Sun's customers could benefit from the massive global support and stability IBM can offer, but I fear Sun's innovative culture may drown in Big Blue culture.

Open source: a remedy for IT recession

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Recession, job cuts, IT budgets slashed...surely now's the time to think smart, and use free or open source products to drive through new IT projects? For certain applications, I think open source is a viable alternative to commercial software. It's not very good as a replacement for Windows and MS Office, because end users generally don't like change, and I believe enterprise support for Linux desktop is much more expensive than Windows.

But on the server side, where we don't have to worry about end users, why not use open source products? Open source products exist for almost every niche in business software. However, many people, even senior IT directors and managers, seem to associate open source with Linux. Some believe the open source products lag behind commercial software. Open source is a way of deferring payment for a software product until it is actually deployed. You can build a proof of concept, show the business case...you only need to pay when you need enterprise support.

Given the budget pressures we all face, surely now is the time to consider using open source alternatives?

GSM World Congress: the mHealth programme for developing nations

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Mobile Health is provding health workers with a way to support te population in developing nations. In this podcast, I speak to Claire Thwates, head of Vodafone Foundation and United Nations Foundation Partnership about how  SMS text alerts can be used to enable patients to adhere to their prescriptions, education programmes to improve health awareness, data collection and training of health care workers.

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Reaching Remote Populations Through Mobile Health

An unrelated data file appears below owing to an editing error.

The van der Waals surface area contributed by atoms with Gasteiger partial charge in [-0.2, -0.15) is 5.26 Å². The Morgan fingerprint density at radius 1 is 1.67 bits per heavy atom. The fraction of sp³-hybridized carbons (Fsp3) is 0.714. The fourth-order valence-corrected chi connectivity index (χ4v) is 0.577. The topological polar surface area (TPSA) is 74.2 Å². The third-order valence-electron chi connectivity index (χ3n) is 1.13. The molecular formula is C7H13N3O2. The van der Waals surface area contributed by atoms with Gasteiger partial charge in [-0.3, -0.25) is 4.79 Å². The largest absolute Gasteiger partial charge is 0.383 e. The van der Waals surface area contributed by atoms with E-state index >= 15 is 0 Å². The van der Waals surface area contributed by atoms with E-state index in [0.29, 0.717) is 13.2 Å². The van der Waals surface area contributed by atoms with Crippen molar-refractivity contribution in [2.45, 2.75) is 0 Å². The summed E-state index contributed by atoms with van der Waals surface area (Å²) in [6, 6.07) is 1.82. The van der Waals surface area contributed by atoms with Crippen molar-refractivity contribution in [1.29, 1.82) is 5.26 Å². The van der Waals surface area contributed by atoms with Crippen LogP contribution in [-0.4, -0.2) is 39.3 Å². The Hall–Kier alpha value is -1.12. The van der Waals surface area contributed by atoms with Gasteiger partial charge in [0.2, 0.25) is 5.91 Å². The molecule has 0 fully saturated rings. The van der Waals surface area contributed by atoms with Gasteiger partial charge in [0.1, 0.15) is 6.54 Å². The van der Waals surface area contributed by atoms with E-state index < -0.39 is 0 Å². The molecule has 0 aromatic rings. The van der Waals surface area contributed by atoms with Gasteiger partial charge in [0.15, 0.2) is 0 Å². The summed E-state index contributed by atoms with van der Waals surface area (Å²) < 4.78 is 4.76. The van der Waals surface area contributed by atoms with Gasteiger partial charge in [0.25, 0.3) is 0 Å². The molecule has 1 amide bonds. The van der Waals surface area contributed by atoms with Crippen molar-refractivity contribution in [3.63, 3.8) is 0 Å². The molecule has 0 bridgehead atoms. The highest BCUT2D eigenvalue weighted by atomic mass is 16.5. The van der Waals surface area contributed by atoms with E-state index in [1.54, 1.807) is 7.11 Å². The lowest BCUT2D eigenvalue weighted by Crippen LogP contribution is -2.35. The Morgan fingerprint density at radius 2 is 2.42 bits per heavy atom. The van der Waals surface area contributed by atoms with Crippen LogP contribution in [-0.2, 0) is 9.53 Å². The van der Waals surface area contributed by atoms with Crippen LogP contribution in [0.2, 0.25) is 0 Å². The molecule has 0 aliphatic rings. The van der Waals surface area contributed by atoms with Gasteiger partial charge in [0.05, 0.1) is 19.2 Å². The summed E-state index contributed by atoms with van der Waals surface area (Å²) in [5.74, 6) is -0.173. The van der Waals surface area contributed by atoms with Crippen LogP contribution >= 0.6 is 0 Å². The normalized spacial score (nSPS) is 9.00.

Who will trust MS now?

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It's far too easy to catch a virus off the internet these days. In fact I did just that last Saturday, visiting a site through a Google search that had been hacked. Home users will continue to run PCs without AV protection if they have to pay for anti-virus software subscriptions. This software really should be free - a free subscription bundled with your monthly ISP bill.

Now Microsoft has a huge responsibility to protect users. Vista is sold as being more secure than Windows XP, yet it has had to issue an emergency patch to protect everyone's PC from a flaw in its software, a flaw that would not have been so catastrophic if it's software was designed better.

Microsoft has been working on improving the quality of its software through an initiative called Trustworthy Computing. Windows cannot be secure by design. The software that Microsoft writes has far too many links to the internal workings of Windows. If IE was a third-party application, we wouldn't be faced with such a major update. But Microsoft insists on making its bloody web browser integral to the Windows operating system - unlike Firefox, Safari, Opera, Chrome etc.

The more its software becomes integrated, the greater the risk of a problem in a single component affecting the whole operating system.

Frankly, I think the only way to achieve Trustworthy Computing is to separate the operating system components from application software using some kind of microkernel architecture.It may be slower than monolithic designs like Windows, but such an approach should limit the effect of buffer overflow attacks